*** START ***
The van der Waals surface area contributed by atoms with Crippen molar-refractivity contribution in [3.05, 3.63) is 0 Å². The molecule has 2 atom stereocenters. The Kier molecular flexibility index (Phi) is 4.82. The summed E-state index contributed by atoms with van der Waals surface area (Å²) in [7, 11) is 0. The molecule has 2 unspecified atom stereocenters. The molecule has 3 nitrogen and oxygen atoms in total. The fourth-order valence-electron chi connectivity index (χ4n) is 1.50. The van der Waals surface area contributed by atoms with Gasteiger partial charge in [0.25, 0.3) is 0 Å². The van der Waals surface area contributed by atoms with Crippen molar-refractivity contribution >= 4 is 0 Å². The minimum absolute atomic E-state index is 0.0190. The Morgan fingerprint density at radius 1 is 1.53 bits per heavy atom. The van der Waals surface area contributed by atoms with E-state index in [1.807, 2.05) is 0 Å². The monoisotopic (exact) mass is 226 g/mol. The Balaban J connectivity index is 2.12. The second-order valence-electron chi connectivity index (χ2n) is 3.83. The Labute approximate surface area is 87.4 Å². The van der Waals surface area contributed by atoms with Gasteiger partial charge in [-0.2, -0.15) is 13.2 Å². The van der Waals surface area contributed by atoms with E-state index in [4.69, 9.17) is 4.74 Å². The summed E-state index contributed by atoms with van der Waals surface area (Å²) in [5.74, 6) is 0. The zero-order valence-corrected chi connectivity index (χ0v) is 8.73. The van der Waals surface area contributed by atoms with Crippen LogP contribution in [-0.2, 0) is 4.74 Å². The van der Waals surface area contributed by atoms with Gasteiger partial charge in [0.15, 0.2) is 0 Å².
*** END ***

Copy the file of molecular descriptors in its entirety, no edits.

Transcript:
The van der Waals surface area contributed by atoms with Crippen molar-refractivity contribution in [3.05, 3.63) is 0 Å². The molecule has 2 atom stereocenters. The Kier molecular flexibility index (Phi) is 4.82. The summed E-state index contributed by atoms with van der Waals surface area (Å²) in [7, 11) is 0. The molecule has 2 unspecified atom stereocenters. The molecule has 3 nitrogen and oxygen atoms in total. The fourth-order valence-electron chi connectivity index (χ4n) is 1.50. The van der Waals surface area contributed by atoms with Gasteiger partial charge in [0.25, 0.3) is 0 Å². The van der Waals surface area contributed by atoms with Crippen molar-refractivity contribution >= 4 is 0 Å². The minimum absolute atomic E-state index is 0.0190. The Morgan fingerprint density at radius 1 is 1.53 bits per heavy atom. The van der Waals surface area contributed by atoms with E-state index in [1.807, 2.05) is 0 Å². The monoisotopic (exact) mass is 226 g/mol. The Balaban J connectivity index is 2.12. The second-order valence-electron chi connectivity index (χ2n) is 3.83. The Labute approximate surface area is 87.4 Å². The van der Waals surface area contributed by atoms with Gasteiger partial charge in [-0.2, -0.15) is 13.2 Å². The van der Waals surface area contributed by atoms with E-state index in [4.69, 9.17) is 4.74 Å². The summed E-state index contributed by atoms with van der Waals surface area (Å²) in [5.74, 6) is 0. The zero-order valence-corrected chi connectivity index (χ0v) is 8.73. The van der Waals surface area contributed by atoms with Crippen LogP contribution in [-0.2, 0) is 4.74 Å². The van der Waals surface area contributed by atoms with Gasteiger partial charge in [0.15, 0.2) is 0 Å².